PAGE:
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Halloween: H20

Review by Sean Axmaker
Posted 7 August 1998

  Directed by Steve Miner

Starring Jamie Lee Curtis, Michelle Williams
Josh Hartnett, Admin Arkin, Jodi Lyn O'Keefe
Adam Hann-Byrd and Nancy Stephens

Written by Robert Zappia and Matt Greenberg

The legacy of the horror movie sequel was nicely summed up in Scream by Jaime Kennedy’s film geek character: more bodies, more elaborate deaths, more gore. It’s nice to see that Steve Miner, Kevin Williamson, Jamie Lee Curtis and company have taken the high road in Halloween H20. They know their conventions, but rather than take the self-aware Scream route, H20 returns to an almost slasher film purity: innocent horror movie fun , a lean, sharp thrill ride that delivers scares rather than gore. It’s the best Halloween film since the original and the smartest horror film to come along in quite some time.

Jamie Lee Curtis is Keri Tate, headmistress of a posh California private school, but Keri Tate is Laurie Strode, the survivor of the Haddonfield, Illinois, Halloween massacre twenty years ago. She faked her death and gave herself a new identity and a new life. Twenty years later her horror still lives on. After waking up from a particularly ghastly nightmare (Michael Myers trapping her in a closet) we find out the terror doesn’t end at dawn. She sees him everywhere: reflected in mirrors, lurking in the distance, stepping out from around corners, and in one particularly effective scene walking up the street right at her, refusing to go away even as she closes her eyes to will the apparition away. A single mom with a 17 year old sick to death of her "unreasonable" fears she’s turned to the bottle, a secret alcoholic trying to lose herself in a drunken haze.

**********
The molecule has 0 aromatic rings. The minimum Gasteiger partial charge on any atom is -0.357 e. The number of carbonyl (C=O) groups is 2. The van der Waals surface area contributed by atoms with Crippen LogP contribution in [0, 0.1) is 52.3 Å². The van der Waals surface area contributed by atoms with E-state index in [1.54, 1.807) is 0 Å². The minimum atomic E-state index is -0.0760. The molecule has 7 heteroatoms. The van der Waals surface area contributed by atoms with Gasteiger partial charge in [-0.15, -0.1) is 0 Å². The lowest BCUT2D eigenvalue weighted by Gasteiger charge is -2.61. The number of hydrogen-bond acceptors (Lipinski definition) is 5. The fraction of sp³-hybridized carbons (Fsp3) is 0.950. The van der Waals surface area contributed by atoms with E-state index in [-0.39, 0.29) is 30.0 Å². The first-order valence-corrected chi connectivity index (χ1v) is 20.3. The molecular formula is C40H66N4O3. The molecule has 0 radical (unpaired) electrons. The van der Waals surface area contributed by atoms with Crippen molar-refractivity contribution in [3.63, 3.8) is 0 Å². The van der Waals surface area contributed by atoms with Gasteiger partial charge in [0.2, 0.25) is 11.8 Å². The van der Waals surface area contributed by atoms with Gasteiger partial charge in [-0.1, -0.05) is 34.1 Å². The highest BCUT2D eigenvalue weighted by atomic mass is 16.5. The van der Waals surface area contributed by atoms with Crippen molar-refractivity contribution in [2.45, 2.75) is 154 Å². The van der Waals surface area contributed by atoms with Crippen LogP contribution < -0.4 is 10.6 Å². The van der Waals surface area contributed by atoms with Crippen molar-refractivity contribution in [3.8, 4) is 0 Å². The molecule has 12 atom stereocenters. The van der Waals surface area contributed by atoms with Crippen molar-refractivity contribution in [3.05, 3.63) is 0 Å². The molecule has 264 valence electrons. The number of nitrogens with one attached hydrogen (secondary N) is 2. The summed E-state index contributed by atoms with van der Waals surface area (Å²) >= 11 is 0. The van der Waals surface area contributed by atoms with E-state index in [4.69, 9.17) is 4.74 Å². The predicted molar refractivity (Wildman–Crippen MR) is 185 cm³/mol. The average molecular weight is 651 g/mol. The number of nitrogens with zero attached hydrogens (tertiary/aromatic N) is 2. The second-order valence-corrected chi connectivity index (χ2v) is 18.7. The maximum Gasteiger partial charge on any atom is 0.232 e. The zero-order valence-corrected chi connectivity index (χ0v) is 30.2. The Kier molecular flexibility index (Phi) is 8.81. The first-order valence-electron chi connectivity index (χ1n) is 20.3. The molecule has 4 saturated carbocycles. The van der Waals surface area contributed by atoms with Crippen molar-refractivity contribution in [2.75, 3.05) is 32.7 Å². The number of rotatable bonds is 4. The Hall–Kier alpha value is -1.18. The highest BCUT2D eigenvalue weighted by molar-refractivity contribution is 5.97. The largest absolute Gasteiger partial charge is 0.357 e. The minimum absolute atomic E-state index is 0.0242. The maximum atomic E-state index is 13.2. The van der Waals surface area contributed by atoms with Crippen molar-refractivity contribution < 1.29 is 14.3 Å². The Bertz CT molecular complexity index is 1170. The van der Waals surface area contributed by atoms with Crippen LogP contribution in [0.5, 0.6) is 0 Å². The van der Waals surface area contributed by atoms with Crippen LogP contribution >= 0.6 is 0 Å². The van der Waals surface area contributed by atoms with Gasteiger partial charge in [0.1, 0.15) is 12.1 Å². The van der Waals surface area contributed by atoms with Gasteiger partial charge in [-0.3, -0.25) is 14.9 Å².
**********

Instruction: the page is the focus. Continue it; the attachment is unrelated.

But I get ahead of myself. The film begins with Nurse Marion Chambers (Nancy Stephens reprising her role from the first two films) returning home from work to find her house broken into. In the office is a wall full of clippings and notes on the dreaded Haddonfield murders twenty years before, along with a newspaper article on Laurie’s death in a car accident (the only reference to a Halloween outside the first two -- in number 4 that death is reported). The house belonged to Dr. Loomis (the late Donald Pleasance, whose voice returns in a wonderful tribute over the opening credits), the fearless psychiatrist that chased Michael through five films (three of those don’t count, of course, and his files have been ransacked -- including, we suspect, the true story of Laurie’s "death."

Well, no surprise the burglar is Michael and Miner uses the sequence to tease us -- which is just what it feels like, a playful bit of jest as expectations are built higher and higher while we wait for the knife to fall. For the next half hour or so the script resorts to the standard rules of slasher movie set-up: establish potential victims, lay in the necessary number of coincidences to leave them sitting ducks (in this case a weekend long field trip which clears out the campus -- but for a few key stragglers -- on Halloween), and beat the audience over the head with false scares and cheap shocks.